A magical apple pie!

A magical apple pie!

Apple’s Magic and Meanings

Apple’s Blessings.  Apple offers blessings, abundance, fertility, and magic in nearly every story she shows up in.  Apple’s blessings are apparent from her giving nature–apples can sustain people through difficult winters, they can be baked, fermented, dried, and made into wonderful and delicious foods that nurture and heal as much as they sustain.  Apple offers us connection to our ancestors and our future through her nurturing spirit, blessings, and wisdom.

 

Apple as Healing and Life-Giving.   The “Golden Apples” present in so much of the magical lore demonstrate the life-sustaining and longevity properties of apples.  Magical golden apples offer keys to eternal youth, eternal life, and healing.

 

Apple as a Gateway.  Like her sister the hawthorn (although to a lesser extent), apple trees can be gateways to other realms and experiences–the holes that open in the ground, the apple as a key to the castle, the sleeping person under the apple that is transported to a new place.  Apple offers us these journeys and experiences–in a much more gentle way than Hawthorn.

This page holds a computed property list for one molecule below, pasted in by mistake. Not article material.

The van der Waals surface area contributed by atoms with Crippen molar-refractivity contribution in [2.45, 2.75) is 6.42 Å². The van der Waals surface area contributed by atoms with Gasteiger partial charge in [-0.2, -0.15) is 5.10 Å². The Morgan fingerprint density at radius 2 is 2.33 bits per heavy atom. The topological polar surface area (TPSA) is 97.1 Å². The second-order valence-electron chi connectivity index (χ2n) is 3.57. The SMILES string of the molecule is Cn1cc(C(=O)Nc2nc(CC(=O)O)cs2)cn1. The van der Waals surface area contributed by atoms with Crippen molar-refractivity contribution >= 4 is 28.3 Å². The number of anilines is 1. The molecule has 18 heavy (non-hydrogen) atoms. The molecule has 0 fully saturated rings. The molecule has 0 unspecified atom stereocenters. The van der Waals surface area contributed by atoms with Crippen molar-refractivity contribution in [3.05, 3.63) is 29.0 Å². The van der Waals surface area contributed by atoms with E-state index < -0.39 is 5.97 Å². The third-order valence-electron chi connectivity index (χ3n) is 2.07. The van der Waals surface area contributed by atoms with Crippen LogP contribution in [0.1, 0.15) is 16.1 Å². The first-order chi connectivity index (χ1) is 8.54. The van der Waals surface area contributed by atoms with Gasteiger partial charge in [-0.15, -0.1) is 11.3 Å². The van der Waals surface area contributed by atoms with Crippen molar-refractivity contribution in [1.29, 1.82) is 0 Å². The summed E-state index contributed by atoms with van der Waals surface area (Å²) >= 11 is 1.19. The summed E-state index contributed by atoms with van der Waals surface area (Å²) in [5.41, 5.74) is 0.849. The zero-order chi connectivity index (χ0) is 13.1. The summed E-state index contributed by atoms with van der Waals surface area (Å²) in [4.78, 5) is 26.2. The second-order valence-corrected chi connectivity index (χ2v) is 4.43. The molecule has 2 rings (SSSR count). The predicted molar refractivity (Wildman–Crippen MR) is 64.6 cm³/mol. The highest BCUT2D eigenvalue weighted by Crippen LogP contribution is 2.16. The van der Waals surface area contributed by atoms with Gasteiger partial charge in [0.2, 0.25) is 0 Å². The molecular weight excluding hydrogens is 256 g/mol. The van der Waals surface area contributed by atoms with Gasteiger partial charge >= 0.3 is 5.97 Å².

Whew! After all of that research and fun, I think I’m off to make use of these “flood apples” and bake myself a nice apple pie with these beautiful “flood” apples.  And to you, dear readers, I wish you an abundant harvest at this beautiful fall equinox.

 

Building Sacred Relationships with Food: Seasonal Food Rituals, Agricultural Blessings, Prayers, and Honoring Our Food May 28, 2015

Modern culture prevents many of us from engaging in a critical part of our human heritage—developing a sacred relationship with food. I’ve talked about developing such a sacred relationship with food on this blog before with regards to growing it and/or foraging it—how gardening allows me to develop a sacred relationship with plants, how seed saving and starting completes that cycle, how wild food foraging and medicine making allow for that connection, and how locally-based seasonal diets can help reconnect us.